Coelomate Metazoa, with a bilaterally symmetrical body, composed of a series of somites, usually disposed in dissimilar groups; with a pair of hollow-jointed limbs attached to more or fewer of the somites; with a chitinoid cuticle, and body-muscles not arranged in continuous layers, and a nervous system composed of a supra-oesophageal ganglion and a ventral chain of ganglia.
The segmentation of the body is rarely lost. Successive somites are connected to one another, either by a soft intersegmental membrane or by fusion. The somite itself may be ring-like, or consist of a dorsal plate, the tergum, and a ventral plate, the sternum, connected laterally by a soft pleural membrane, or more rarely by distinct pieces, a dorso-lateral epi-meron and ventro-lateral episternum. These last named parts may sometimes be distinguished as regions when the parts of a somite are continuous, e.g. higher Crustacea. The tergum may occasionally be broken up secondarily, as in the thoracic somites of Insecta.
A head region is nearly always distinguishable. It consists of a prae-oral or pro-cephalic region, to which are fused a variable number of post-oral somites, and it then either remains distinct (Insecta, Myriapoda) or becomes continuous with a part or the whole of the thorax, forming a cephalo-thorax (Arachnida, many Crustacea). A thorax is not marked off in the Myriapoda. In Insecta it consists of three somites; in Arachnida it may be considered as consisting of four; in the higher Crustacea of eight, and of a variable number in the lower. The somites behind the thorax constitute the abdomen. This region is not specially differentiated in Myriapoda, but is clearly distinguishable in the other classes. The number of its somites varies much from class to class, and within the limits of the same class.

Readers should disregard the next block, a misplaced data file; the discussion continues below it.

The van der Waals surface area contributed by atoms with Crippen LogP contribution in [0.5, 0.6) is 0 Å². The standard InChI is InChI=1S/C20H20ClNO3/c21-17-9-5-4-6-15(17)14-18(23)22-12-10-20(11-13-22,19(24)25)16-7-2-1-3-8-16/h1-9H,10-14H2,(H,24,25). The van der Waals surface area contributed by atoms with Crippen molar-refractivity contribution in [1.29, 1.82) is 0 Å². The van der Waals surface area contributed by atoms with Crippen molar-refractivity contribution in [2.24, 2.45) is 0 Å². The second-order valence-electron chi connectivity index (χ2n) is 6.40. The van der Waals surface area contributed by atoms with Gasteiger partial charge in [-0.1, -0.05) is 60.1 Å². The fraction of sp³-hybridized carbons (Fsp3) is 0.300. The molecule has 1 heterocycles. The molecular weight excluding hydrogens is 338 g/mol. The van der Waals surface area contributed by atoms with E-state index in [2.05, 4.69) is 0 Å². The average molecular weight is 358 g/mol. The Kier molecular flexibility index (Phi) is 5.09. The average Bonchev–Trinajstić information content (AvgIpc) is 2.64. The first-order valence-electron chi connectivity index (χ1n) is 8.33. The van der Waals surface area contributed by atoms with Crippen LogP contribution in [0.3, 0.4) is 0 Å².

The Insecta, Myriapoda, and Protracheata carry upon the head a pair of sensory antennae, which are probably to be regarded as processes of the procephalic lobes, and not as homologous with the remaining appendages. The Arachnida possess a pair of prae-oral appendages in the adult, which are post-oral in the embryo. The first antenna of the Crustacea is probably post-oral, like the second antenna and remaining appendages. The appendage or limb is composed of a series of articulated joints, and in the Crustacea possesses typically a basal portion bearing an external and internal branch (exo- and endo-podite). The muscles moving the joints are contained partly within the limb itself, partly within the somite that carries it. One pair of limbs at least, and usually more, are modified to act as jaws. The external shape of the limb varies much, according to its function.